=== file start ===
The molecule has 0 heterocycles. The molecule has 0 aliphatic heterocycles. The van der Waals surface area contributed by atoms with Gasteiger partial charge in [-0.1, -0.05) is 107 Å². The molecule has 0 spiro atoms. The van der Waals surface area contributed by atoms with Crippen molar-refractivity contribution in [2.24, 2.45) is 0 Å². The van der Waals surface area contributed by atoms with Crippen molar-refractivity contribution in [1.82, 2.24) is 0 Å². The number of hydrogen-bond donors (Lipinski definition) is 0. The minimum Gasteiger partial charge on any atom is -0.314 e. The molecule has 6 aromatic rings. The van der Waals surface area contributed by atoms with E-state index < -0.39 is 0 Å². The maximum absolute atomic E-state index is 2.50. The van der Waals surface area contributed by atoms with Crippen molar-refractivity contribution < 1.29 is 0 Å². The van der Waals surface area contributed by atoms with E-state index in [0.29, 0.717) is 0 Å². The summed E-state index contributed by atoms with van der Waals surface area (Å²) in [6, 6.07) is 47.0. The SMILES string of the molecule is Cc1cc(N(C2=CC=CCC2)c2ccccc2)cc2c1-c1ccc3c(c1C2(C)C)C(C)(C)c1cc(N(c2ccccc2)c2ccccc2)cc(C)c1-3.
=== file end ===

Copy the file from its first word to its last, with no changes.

The molecule has 0 heterocycles. The molecule has 0 aliphatic heterocycles. The van der Waals surface area contributed by atoms with Gasteiger partial charge in [-0.1, -0.05) is 107 Å². The molecule has 0 spiro atoms. The van der Waals surface area contributed by atoms with Crippen molar-refractivity contribution in [2.24, 2.45) is 0 Å². The van der Waals surface area contributed by atoms with Crippen molar-refractivity contribution in [1.82, 2.24) is 0 Å². The number of hydrogen-bond donors (Lipinski definition) is 0. The minimum Gasteiger partial charge on any atom is -0.314 e. The molecule has 6 aromatic rings. The van der Waals surface area contributed by atoms with E-state index < -0.39 is 0 Å². The maximum absolute atomic E-state index is 2.50. The van der Waals surface area contributed by atoms with Crippen molar-refractivity contribution < 1.29 is 0 Å². The van der Waals surface area contributed by atoms with E-state index in [0.29, 0.717) is 0 Å². The summed E-state index contributed by atoms with van der Waals surface area (Å²) in [6, 6.07) is 47.0. The SMILES string of the molecule is Cc1cc(N(C2=CC=CCC2)c2ccccc2)cc2c1-c1ccc3c(c1C2(C)C)C(C)(C)c1cc(N(c2ccccc2)c2ccccc2)cc(C)c1-3.